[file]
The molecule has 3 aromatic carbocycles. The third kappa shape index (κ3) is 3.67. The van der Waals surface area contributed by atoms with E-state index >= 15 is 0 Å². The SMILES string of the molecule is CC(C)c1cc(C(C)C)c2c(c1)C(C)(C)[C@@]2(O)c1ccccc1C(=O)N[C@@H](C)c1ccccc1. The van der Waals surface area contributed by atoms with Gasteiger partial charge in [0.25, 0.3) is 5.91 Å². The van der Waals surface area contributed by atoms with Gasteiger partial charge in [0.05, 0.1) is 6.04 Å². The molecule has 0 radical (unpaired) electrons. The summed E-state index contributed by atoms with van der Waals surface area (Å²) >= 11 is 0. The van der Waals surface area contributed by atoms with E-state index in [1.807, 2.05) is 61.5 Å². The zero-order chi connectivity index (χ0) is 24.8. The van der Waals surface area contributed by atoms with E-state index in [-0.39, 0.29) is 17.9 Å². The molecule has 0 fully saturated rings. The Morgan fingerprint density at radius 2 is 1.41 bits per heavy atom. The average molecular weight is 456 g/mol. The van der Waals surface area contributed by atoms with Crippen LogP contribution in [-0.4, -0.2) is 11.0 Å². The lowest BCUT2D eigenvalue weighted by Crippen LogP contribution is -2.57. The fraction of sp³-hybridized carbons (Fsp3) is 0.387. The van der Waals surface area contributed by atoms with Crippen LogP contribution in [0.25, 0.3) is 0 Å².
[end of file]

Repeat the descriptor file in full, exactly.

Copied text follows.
The molecule has 3 aromatic carbocycles. The third kappa shape index (κ3) is 3.67. The van der Waals surface area contributed by atoms with E-state index >= 15 is 0 Å². The SMILES string of the molecule is CC(C)c1cc(C(C)C)c2c(c1)C(C)(C)[C@@]2(O)c1ccccc1C(=O)N[C@@H](C)c1ccccc1. The van der Waals surface area contributed by atoms with Gasteiger partial charge in [0.25, 0.3) is 5.91 Å². The van der Waals surface area contributed by atoms with Gasteiger partial charge in [0.05, 0.1) is 6.04 Å². The molecule has 0 radical (unpaired) electrons. The summed E-state index contributed by atoms with van der Waals surface area (Å²) >= 11 is 0. The van der Waals surface area contributed by atoms with E-state index in [1.807, 2.05) is 61.5 Å². The zero-order chi connectivity index (χ0) is 24.8. The van der Waals surface area contributed by atoms with E-state index in [-0.39, 0.29) is 17.9 Å². The molecule has 0 fully saturated rings. The Morgan fingerprint density at radius 2 is 1.41 bits per heavy atom. The average molecular weight is 456 g/mol. The van der Waals surface area contributed by atoms with Crippen LogP contribution in [-0.4, -0.2) is 11.0 Å². The lowest BCUT2D eigenvalue weighted by Crippen LogP contribution is -2.57. The fraction of sp³-hybridized carbons (Fsp3) is 0.387. The van der Waals surface area contributed by atoms with Crippen LogP contribution in [0.25, 0.3) is 0 Å².